During our conversation he reminded me of a very basic rule that I had long forgotten.  Writing is not about grammar.  It is not about punctuation, capitalization or italics.  Writing is very simply about storytelling.

Deep down, we both know that being able to creatively express our ideas is the basis for the passion we both have for writing.  Being able to use words to introduce characters, describe beautiful imagery or construct interesting dialogue deserves more of our focus than moving commas, changing adjectives or repositioning quotation marks.

RED PEN

There are companies specifically formed to pick out those common mistakes that writers make in the moments they become truly lost in the story.  That is their gift, their job.  A writer needs to remember that his or her gift, his or her job, is creativity – the gift of being able to weave a tale like no other because that story comes from a magical well to which nobody else has access.

The writing is about those ideas that swirl around in our heads at 4:00 am and relentlessly linger until we write them down or record them on the closest available device.  The writing is about those characters gnawing at our consciousness until we give them a voice, until we tell their story.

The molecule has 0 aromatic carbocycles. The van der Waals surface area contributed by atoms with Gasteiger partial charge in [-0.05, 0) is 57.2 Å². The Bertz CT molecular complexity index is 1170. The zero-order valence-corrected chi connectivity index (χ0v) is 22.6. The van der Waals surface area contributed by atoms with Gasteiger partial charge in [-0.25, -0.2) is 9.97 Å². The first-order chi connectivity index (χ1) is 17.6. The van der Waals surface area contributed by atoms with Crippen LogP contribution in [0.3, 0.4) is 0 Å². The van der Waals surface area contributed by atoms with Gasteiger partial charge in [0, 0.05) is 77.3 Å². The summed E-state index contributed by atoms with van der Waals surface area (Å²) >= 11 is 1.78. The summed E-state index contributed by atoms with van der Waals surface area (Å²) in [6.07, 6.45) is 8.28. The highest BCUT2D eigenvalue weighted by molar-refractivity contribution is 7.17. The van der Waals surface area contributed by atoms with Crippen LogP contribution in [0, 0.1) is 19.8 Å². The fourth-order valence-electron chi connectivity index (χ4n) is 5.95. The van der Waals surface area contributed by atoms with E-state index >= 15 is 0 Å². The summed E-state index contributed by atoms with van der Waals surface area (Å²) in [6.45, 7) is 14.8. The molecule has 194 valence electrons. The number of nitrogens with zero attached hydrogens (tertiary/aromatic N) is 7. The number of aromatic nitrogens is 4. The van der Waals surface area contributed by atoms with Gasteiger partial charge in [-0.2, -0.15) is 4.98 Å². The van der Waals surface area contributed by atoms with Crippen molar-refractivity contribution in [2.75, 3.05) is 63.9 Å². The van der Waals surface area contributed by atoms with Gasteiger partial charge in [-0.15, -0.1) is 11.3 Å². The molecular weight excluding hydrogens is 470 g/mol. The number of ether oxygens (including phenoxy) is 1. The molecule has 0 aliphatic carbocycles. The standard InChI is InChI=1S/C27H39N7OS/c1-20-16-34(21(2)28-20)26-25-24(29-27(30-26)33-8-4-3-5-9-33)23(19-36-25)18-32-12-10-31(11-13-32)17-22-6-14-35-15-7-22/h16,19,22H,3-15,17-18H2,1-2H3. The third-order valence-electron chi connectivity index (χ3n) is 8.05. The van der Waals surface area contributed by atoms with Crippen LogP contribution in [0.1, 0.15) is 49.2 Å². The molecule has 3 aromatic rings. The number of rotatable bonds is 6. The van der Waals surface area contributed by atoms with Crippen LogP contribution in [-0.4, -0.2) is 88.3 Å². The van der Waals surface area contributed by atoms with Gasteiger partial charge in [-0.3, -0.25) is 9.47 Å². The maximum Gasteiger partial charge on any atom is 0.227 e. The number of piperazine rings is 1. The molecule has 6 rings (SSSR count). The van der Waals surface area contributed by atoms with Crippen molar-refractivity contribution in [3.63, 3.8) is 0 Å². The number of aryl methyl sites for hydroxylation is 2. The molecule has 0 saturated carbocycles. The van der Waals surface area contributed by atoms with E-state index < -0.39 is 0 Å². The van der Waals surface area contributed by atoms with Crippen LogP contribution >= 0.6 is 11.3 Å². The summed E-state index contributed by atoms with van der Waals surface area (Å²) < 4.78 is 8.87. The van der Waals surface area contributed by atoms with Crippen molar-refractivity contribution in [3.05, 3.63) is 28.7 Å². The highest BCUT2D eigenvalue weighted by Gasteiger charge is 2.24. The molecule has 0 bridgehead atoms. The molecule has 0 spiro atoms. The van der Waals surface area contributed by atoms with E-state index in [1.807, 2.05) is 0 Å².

We both need to realize that our gift is that story deep within us.  And the sooner we stop spending time worrying about how to properly punctuate a sentence we wrote six months ago, the sooner we can free our brains to let that story loose and see where the journey will take us.

(image credit)

 

 

Walls of emotion

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It is a very rare occurrence when my emotions take me by surprise.  I am usually fairly in tune with them.  But, tonight, driving past my mother’s old house, the same house I drive by every day on my way to work and again on my way home, the emotion stored within those walls hit me like a ton of bricks.   Tonight I glanced at the house, as I do every time I follow that familiar road, and I burst into tears.

I don’t know where the tidal pool of emotion came from but suddenly I was flooded with images of moments that became important memories in my life.  Christmases, birthdays, family gatherings and quiet nights spent as a family were at the forefront of my brain.  Lingering snapshots of magical kisses witnessed by only the walls upstairs slowly transformed themselves into moving pictures to replay the scene.  That house, the building others would only see as walls and a roof, was my home.  It was the vessel that helped create and store some of the most precious moments of my life.

house

And although there were many happy times, there were also moments of great sorrow.  Those walls echoed as I told my parents, hysterically through sobs, that my best friend had passed away in 2003.  That roof sheltered both my parents as they battled their illness and those walls protected them for as long as they could.  That structure that is a seemingly unnoticeable building to passers-by will forever have a large part of my history carved into its frame.

That architecture will always be a part of me.   Each time I drive by and take the time to trace the outlines of those walls there will always be an affinity to its design and purpose.  It is said that we need to let things go to be happier but I feel the need to embrace those things to stay connected.

(image credit)